After some time, the children became relaxed and showed interest in the Child Friendly Space. Sheree approached the family and invited the children into the space.
Allowing kids to be kids can help the whole family start to recover
“The children jumped up and entered with such excitement, all rushing in at once and exploring each activity,” Sheree said.
“Mum went to meet with services in the recovery centre while dad remained watching the children from outside. As he watched them relax, he started to relax too and opened up about their traumatic experience and how they had lost everything – all clothes, toys, and shoes, and were temporarily staying in a hotel room. I was able to connect him with another service to provide shoes and clothing for the children.”
The compounding trauma of floods following fires
Taree is one of several NSW communities affected by the recent flooding that were also hit hard by the Black Summer bushfires. Save the Children provided Child Friendly Spaces in Taree and other affected communities in NSW and Victoria to support children during in the immediate aftermath of the fires.
Save the Children can establish Child Friendly Spaces within 48 hours of a disaster, deploying specialist staff trained in providing psychosocial support to children. Child Friendly Spaces are dedicated spaces that give children a place to play, learn and receive emotional support in the immediate wake of a disaster. Activities might include drawing, singing and dancing, sports, doing puzzles and playing games, and story time. They also give parents an opportunity to sort out their homes and livelihoods, knowing their children are in safe hands.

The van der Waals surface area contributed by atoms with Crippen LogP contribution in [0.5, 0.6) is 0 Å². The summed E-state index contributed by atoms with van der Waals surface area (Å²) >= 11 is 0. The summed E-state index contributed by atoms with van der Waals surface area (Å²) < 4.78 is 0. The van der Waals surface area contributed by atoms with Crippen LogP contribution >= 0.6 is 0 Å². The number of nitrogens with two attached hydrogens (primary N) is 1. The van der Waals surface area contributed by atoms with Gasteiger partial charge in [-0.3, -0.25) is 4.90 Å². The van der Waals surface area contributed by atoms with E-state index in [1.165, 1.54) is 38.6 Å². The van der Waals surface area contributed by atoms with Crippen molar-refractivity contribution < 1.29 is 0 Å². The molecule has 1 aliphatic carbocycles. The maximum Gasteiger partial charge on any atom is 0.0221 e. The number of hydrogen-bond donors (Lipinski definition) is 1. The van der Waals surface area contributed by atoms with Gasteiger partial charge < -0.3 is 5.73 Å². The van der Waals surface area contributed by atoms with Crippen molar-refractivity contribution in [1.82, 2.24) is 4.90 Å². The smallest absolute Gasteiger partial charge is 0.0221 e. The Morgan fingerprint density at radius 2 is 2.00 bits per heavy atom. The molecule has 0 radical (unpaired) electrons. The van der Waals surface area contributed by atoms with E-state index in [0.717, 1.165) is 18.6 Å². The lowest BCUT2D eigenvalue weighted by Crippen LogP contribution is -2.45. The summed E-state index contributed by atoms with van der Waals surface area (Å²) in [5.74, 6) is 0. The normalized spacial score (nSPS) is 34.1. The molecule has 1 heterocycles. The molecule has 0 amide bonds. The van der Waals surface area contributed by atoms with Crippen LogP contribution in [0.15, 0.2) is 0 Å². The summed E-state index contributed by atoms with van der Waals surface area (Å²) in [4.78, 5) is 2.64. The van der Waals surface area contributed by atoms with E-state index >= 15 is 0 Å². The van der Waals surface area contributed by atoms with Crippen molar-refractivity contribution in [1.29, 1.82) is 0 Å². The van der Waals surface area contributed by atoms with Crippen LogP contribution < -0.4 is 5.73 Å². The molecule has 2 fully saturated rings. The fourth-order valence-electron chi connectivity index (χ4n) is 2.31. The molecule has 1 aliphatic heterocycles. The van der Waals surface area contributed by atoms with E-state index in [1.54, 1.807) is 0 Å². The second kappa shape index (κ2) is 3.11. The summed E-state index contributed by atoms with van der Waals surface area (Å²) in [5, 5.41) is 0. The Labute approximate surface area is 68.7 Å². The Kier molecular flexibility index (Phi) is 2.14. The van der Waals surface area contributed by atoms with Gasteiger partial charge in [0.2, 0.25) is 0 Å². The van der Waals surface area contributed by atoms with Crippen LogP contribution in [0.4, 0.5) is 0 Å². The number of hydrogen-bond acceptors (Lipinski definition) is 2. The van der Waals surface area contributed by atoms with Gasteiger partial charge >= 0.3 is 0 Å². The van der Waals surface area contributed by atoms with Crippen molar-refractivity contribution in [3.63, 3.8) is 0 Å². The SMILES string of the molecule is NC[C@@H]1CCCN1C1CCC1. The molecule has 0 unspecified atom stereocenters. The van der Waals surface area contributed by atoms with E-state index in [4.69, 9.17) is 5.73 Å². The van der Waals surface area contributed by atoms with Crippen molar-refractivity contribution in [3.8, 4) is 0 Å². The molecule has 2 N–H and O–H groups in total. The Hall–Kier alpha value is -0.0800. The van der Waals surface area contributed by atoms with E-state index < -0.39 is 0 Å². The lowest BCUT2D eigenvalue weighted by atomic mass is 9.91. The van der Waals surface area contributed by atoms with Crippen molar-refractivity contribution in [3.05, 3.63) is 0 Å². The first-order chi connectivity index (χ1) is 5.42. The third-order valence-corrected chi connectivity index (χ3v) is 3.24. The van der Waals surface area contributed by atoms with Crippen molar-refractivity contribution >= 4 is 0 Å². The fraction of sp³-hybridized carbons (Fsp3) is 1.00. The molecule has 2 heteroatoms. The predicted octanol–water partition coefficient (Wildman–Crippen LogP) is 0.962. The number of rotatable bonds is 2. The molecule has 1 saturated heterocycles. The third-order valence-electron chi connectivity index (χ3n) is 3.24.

“One of the hardest things people face during or after an emergency is feeling like everything is out of their control,” says Sheree. “Through our work, we try to help them take them back some of that control by creating space for their children to relax and play, which also gives parents the opportunity to start putting their lives back together. For them, being able to see that their children can still laugh and have fun can be a tremendous comfort.”